The Aquatic Ecosystem Health and Management Society (AEHMS), established in 1989, has grown into an internationally important, professional organization to promote research in aquatic ecosystems. It has made significant scientific contributions to aquatic ecosystem health management in tropical and temperate ecosystems. Owing to the efforts made for understanding and managing the health, function and sustainability of various ecosystems ranging from lakes to rivers to estuaries, and exchange of scientific information globally, the Society has created a very important niche for itself in aquatic ecology. Special publications brought out by the society under Ecovision World Monograph series and as special volumes of its journal Aquatic Ecosystem Health and Management, are of global standard and provide information on ecosystem structure and function from different regions of the World. The Society has very wisely promoted the concept of ecosystem health which is so essential for the development of restoration plans for stressed ecosystems all over the world. The Society has successfully organised very meaningful conferences in different parts of the world, providing the platform for aquatic ecosystem researchers including those from developing countries such as South America, South Africa, Malaysia, China and India.

AEHMS has been organizing conferences and bringing out publications in India for more than a decade. Beginning with a conference dealing with temperate and tropical ecosystems of India held in Nainital in 1999 (published as a special volume of AEHM), then an international conference on “Ecosystem health of large rivers: The majestic River Ganga,” 2006 in Patna, “Climate Change: Impact assessment and management,” Dehradun, 2007 and publishing a special issue on the “Ecosystem health of majestic River Ganges” (AEHM, 2010), the Society has increased its collaboration during the last three years. Dr. Munawar, the President of AEHMS, has visited Kolkata many times in the last few years and held wider consultations with scientists in the Institute. He organised with Central Inland Fisheries Research Institute (CIFRI) two very important conferences on “Ecosystem Health of Major Rivers of India: River Ganges Case Study,” Barrackpore, Kolkata, 2012 and “Health and fisheries of the major river ecosystems of India with emphasis on River Ganga,” a satellite symposium held over a period of two days during the Centenary celebrations of Indian Science Congress inaugurated by H. E. the President of India and presided over by the Prime Minister of India. As an outcome of the congress, a book on health and fisheries of major river systems of India is being brought out jointly by AEHMS and CIFRI with about 18 peer reviewed papers. Hopefully the book will provide valuable scientific information on ecology and fisheries of the major river systems of India. The link developed between AEHMS and CIFRI will greatly enhance the promotion of the ecosystem concept in management of the aquatic resources in India.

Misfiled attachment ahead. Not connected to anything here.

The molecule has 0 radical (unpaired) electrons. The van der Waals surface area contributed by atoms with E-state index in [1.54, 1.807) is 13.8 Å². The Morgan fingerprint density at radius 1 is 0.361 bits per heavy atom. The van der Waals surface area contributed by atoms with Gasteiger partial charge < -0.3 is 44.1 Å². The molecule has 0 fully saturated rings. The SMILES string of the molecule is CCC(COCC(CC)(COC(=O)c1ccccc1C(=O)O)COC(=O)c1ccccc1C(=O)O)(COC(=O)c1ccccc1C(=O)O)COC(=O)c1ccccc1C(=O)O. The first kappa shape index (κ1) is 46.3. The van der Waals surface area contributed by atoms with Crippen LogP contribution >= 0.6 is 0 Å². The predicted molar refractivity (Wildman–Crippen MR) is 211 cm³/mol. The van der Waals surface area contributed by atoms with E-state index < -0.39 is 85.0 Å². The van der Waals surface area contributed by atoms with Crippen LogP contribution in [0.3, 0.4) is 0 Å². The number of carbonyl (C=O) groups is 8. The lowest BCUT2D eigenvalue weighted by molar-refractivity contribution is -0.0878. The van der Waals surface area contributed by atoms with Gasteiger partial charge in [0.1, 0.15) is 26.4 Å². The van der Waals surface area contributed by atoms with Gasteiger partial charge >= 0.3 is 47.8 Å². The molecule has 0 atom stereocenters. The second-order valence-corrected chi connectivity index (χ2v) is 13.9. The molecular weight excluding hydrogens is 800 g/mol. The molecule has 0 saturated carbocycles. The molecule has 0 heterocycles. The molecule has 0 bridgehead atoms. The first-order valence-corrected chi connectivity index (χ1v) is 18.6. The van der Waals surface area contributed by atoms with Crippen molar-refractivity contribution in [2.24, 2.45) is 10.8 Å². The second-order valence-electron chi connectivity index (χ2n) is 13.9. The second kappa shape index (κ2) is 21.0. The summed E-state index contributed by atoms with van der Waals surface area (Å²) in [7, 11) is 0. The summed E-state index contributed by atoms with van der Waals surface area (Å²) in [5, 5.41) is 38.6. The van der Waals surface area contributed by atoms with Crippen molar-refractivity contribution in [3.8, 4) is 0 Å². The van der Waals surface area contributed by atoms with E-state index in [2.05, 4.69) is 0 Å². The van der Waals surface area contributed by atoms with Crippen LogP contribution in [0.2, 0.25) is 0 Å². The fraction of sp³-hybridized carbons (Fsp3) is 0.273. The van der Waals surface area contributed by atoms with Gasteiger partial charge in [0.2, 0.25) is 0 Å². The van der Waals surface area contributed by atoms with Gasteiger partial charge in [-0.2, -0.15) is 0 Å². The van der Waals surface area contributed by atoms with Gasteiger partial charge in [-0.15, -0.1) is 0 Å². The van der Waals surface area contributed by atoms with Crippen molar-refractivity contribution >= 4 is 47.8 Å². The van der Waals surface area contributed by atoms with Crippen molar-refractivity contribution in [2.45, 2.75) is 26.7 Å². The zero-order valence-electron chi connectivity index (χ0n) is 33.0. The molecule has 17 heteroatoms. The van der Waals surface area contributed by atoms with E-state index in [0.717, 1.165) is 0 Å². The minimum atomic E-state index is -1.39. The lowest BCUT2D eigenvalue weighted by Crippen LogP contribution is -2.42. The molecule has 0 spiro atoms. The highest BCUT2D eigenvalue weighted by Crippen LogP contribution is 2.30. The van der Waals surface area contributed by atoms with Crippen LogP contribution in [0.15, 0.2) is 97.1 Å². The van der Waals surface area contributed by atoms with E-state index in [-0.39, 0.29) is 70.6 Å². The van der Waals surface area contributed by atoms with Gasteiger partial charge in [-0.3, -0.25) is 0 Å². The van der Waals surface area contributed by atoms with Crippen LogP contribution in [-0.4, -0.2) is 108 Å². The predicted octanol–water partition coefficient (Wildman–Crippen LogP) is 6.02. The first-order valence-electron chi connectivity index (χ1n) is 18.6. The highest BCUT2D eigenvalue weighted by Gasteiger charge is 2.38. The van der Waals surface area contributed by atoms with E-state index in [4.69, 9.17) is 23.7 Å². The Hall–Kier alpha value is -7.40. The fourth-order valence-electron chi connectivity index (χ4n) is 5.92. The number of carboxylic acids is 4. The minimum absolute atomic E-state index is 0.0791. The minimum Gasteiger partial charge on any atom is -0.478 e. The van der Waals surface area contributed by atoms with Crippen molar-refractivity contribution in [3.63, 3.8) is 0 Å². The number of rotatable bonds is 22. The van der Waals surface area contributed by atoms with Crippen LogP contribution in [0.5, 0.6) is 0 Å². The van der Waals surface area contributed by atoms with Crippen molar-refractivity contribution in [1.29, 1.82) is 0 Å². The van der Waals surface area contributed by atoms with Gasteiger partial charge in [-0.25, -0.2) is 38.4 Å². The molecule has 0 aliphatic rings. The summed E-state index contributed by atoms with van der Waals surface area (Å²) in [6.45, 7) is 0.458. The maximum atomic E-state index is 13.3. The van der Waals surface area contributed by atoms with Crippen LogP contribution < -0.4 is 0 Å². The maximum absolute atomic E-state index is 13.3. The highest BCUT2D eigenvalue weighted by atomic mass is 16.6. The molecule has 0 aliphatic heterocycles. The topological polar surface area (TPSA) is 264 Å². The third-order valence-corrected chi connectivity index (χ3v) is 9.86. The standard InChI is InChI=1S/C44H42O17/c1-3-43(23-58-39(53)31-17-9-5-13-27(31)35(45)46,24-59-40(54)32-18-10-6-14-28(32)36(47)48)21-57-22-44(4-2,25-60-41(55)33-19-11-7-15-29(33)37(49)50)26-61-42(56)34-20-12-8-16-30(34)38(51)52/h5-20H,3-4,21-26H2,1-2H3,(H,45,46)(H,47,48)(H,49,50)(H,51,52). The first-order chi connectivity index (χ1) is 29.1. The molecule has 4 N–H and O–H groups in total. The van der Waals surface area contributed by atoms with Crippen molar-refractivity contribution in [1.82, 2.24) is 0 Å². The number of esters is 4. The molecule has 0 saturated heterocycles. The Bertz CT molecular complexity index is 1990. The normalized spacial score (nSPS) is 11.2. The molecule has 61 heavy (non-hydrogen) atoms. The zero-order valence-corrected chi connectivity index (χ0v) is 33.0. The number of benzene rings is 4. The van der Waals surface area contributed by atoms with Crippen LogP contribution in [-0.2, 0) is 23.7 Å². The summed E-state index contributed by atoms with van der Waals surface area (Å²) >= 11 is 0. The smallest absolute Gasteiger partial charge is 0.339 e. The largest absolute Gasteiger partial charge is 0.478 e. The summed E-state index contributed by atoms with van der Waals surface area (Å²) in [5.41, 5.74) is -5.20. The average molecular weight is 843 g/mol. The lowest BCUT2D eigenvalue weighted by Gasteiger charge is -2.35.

Riverine ecosystems in India in particular have become highly degraded owing to various anthropogenic stresses such as reduced environmental flows, reduction in biodiversity, invasion of exotics, alteration in water flow due to construction of dams and pollution/eutrophication due to dumping of effluents. A partnership between AEHMS and CIFRI, a premier research institute in India, would go a long way in developing plans for the sustainable management and restoration of the Indian aquatic ecosystems.

While India has diverse and varied aquatic ecosystems offering immense opportunities for scientific investigations, the wide international experience and expertise of the AEHMS can be instrumental in developing and carrying out research programs. I look forward to the strengthening of this partnership in coming years and wish very productive years ahead for the AEHMS.